Question: How many grams of protein should I be eating in a day? I'm trying to lose fat/build muscle. I read in a magazine that it's about 1gm of protein per lb of body weight.
Answer: One gram per pound of body weight is a simple equation that’s easily followed when trying to reach your fitness goals, and while on the higher side, is probably safe. The actual recommendation for someone with your goals (dieting and presumably exercising with a fat loss goal) is listed below under “active recreational athlete” and “adaptation period”. You should strive for 1.2—1.8 grams of protein per 1 kg of body weight, or .5--.8 grams of protein per 1 pound of body weight. It doesn’t hurt to get a little extra protein (e.g. 1 gm/lb) in your diet. In fact it would actually be necessary if you are trying to lose weight quickly or plan on maintaining a prolonged energy deficit as physique athletes do when preparing for competition.
You should strive to get your protein from traditional foods such as lean meats, dairy, beans, etc., but if caloric limitations, availability or food likes/dislikes make it hard for you to meet these guidelines, then simply add a protein supplement with each meal or once or twice daily. Protein supplements come in powder, liquid or bar form and will give you high quality protein with minimum calories. Products in the dotFIT nutrition category can help you get high quality protein in a convenient, tasty form.
Protein Recommendations (gm/kg/day) suggested by current data for anabolic purposes*
*Presuming most energy requirements are met by dietary carbohydrates and fat
**Protein intake ranges established for variances in biological value (B.V.)
Determine your requirement by dividing your weight by 2.2. This will give you your weight in kilograms. Recommendations are based on meeting the majority of your energy needs with carbohydrates and fats – if not then protein requirements are increased (see below for more). See the Xtreme Muscle Stack: Creating the Perfect Anabolic Storm.
Increased dietary protein needs
During negative energy balance en route to competition-level body fat, protein requirements may dramatically increase.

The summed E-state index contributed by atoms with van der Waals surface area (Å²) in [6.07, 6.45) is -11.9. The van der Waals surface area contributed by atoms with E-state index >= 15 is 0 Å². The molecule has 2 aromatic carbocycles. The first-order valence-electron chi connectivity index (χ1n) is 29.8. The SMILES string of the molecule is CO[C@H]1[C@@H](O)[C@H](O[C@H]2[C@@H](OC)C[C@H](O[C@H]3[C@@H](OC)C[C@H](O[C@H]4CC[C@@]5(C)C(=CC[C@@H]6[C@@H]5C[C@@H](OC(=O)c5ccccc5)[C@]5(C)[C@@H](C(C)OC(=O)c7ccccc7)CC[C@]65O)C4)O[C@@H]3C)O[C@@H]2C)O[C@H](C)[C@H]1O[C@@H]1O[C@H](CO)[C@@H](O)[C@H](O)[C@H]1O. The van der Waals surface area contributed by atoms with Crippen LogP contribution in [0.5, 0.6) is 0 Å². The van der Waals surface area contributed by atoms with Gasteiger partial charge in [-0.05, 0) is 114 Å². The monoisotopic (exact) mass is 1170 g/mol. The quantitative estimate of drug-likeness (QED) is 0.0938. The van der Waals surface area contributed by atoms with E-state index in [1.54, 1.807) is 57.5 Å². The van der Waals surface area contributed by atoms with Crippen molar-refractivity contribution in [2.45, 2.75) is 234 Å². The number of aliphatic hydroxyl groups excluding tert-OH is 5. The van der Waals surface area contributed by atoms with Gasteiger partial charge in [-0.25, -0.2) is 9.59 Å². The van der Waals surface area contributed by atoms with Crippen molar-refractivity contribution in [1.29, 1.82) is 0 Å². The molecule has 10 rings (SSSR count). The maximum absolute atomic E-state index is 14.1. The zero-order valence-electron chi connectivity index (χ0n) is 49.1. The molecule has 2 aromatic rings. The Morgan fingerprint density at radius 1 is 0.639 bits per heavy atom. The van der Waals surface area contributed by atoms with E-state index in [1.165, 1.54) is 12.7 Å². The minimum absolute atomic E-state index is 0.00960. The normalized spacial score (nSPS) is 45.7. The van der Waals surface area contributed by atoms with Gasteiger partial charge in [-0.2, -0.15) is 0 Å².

To reach competitive levels of body fat, calorie intake is continually lowered while exercise—including cardiorespiratory, weight training and posing—is increased. (Competitive levels of body fat are generally unhealthy and impossible to maintain for prolonged periods.)
Each component of this regimen may have additive effects on protein requirements. The body’s survival mechanisms, related to energy expenditure in excess of energy intake, are probably highly active during this period, forcing a continued reduction in food intake to achieve the goal. However, due to anabolic requirements, protein intake cannot be lowered. In fact, protein intake may have to be increased in the final few weeks before competition.
During this period, the body is torn between the use of food components for energy expenditure and the support of muscle tissue. The athlete is forcing the body to achieve abnormally low levels of body fat for competition. When overall energy intake is significantly less than energy expenditure, the hormonal milieu dictates the breakdown of muscle protein for energy supply. When carbohydrate availability is limited, this effect is even more pronounced. Thus, it can be quite a challenge to balance these drastic measures with an appropriate mix of protein and carbohydrate intake. This highlights the importance of the use of dietary supplements for staving off the loss of lean body mass while low body fat is a primary goal.